Of the three leads, Ida Lupino is the most electric in her role as the salesman’s second wife. According to Wikipedia, this film has been cited as the first time the female star of a Hollywood film directed her own performance, which is pretty neat but also difficult to verify without several qualifiers. What’s much easier to verify is the strange real-life melodrama that played out behind the scenes between the director and her collaborators. Lupino had recently split with her ex-husband and creative partner Collier Young, who wrote & produced The Bigamist while at the start of a new marriage with Lupino’s co-star, Joan Fontaine. In that way, the film works just as well as a relic of Hollywood gossip as it does as a morally ambiguous noir. It even accentuates that Hollywood rumor mill DNA by setting the first scene of emotional infidelity on a bus tour of famous Los Angeles movie stars’ homes – including the homes of women like Barbara Stanwyck & Jane Wyman, who could have been cast in this just as easily as Fontaine (as well as the home of Miracle on 42nd Street‘s Edmund Gwenn, who does feature heavily in the movie as the nosy adoption agency bureaucrat who initially exposes the salesman’s bigamy). It’s a nice little meta touch for a movie so unavoidably steeped in Studio Era scandal.

Even speaking in general, Ida Lupino’s life & career are inextricably tied to Old Hollywood mystique. It’s incredible that she was able to manage as interesting & high-profile of a directorial career as she did in a system designed to lock women out of that creative process entirely. The Bigamist is not quite as immediately thrilling of example of her getting away with something within that misogynist paradigm as The Hitch-Hiker, but the longer you dwell in its moral ambiguity the more it feels like a one-of-a-kind anomaly. Like all of Lupino’s films (and even the filmmaker herself), it’s a wonder that The Bigamist was allowed to exist in its time at all.

-Brandon Ledet

What a Way to Go! (1964)

Like many movie nerds, I frequently find myself wanting to champion oddball films that slipped through the cracks critically & financially in their time. Apparently, that urge to champion cinematic underdogs extends all the way up to major studio releases with enormous budgets and casts stacked to the ceiling with famous movie stars. The 1964 commercial & critical flop What a Way to Go! shouldn’t need any defenders. Its Old Hollywood brand of glitz, glam, and irreverent mayhem is staged on such an epic scale that its greatness is almost undeniable. Yet, it was met with a shrug in its own time and willfully forgotten in the half-century since, except maybe by the dorks who were raised on TCM & PBS re-broadcasts of studio classics. That lukewarm reception might have made sense in the cultural context of the mid-1960s, when audiences were hungry for the hipper, more stripped-down pleasures of The French New Wave and the still-percolating New Hollywood takeover. Watching it now, it’s difficult to fathom why it isn’t as fawned over as other titles from creative team Betty Comden & Adolph Green, who also penned The Band Wagon & Singin’ in the Rain. It has all the makings of a widely beloved classic, but none of the fanfare.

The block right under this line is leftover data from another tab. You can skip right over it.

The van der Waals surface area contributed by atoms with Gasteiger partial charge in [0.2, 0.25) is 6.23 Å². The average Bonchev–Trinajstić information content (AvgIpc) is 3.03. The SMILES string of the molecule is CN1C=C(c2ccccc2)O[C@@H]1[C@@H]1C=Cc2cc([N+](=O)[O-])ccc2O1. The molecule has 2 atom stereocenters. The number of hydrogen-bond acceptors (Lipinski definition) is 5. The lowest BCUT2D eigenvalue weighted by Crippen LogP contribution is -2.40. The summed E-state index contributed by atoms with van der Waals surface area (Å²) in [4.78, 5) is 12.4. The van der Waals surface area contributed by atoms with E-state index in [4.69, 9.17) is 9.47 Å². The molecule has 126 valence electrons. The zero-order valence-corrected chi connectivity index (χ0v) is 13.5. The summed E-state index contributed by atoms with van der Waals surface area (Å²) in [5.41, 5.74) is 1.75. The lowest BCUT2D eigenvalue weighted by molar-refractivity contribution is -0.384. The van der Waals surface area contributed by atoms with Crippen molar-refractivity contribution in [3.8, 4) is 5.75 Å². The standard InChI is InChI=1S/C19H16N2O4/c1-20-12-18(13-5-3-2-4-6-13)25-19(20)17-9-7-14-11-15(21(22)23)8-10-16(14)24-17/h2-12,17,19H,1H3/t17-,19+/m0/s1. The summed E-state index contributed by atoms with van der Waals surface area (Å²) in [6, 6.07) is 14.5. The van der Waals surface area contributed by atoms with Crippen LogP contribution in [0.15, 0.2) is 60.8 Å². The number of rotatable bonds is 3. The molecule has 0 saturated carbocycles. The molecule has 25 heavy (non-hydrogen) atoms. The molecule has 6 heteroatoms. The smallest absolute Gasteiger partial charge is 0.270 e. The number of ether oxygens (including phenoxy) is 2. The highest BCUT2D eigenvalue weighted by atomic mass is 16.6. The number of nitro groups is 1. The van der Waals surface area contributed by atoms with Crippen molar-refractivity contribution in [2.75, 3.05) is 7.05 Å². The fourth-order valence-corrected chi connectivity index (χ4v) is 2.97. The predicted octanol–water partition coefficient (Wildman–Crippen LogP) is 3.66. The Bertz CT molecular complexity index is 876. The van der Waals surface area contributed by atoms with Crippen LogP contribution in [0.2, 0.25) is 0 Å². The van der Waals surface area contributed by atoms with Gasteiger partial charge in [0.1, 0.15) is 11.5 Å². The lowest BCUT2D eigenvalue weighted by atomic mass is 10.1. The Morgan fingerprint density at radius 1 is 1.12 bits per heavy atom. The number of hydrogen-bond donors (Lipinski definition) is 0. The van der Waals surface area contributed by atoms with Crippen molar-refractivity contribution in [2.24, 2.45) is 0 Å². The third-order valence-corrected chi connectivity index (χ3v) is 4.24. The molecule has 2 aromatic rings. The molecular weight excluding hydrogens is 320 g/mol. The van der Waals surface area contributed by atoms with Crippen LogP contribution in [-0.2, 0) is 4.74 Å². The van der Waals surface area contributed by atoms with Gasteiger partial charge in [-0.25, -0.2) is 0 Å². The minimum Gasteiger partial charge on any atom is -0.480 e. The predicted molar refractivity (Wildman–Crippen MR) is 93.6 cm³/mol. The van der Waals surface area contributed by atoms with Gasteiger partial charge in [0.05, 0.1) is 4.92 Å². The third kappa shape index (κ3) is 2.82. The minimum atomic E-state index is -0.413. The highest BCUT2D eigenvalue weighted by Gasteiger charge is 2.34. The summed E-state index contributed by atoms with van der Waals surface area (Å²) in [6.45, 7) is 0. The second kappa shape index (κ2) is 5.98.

What a Way to Go! stars a young Shirley MacLaine as a frantic woman who’s desperate to rid herself of $200 million of inherited wealth. We learn in rigidly structured flashbacks (through a pointless therapy session framing device, the film’s one flagrant misstep) that she accidentally inherited these millions by becoming the widow of several absurdly wealthy men, each played by ultra-famous Old Hollywood studs: Gene Kelley, Dean Martin, Robert Mitchum, Paul Newman, and Dick Van Dyke. MacLaine’s cursed widow only desires these men for their love & companionship, but each die in greedy pursuit of wealth after only brief bursts of marital bliss. Thanks to the subjectivity of filtering these tales through MacLaine’s memories, the film illustrates these comically tragic vignettes with zany proto-ZAZ visual gags more befitting of a Looney Tunes short or a Mel Brooks farce than a Studio Era comedy. Runaway caskets, avant-garde chimpanzee painters, and straight-up vaudevillian clowning flood the screen with manic-comic energy from start to finish, never allowing the film to drag the way these bloated-budget Hollywood showcases often do. Its Looney Tunes goofballery also clashes spectacularly with its lush, Oscar-nominated costume & production design – most wonderfully in a sequence where everything in MacLaine’s Hollywood mansion is painted an eye-searing hot pink except her. Everything.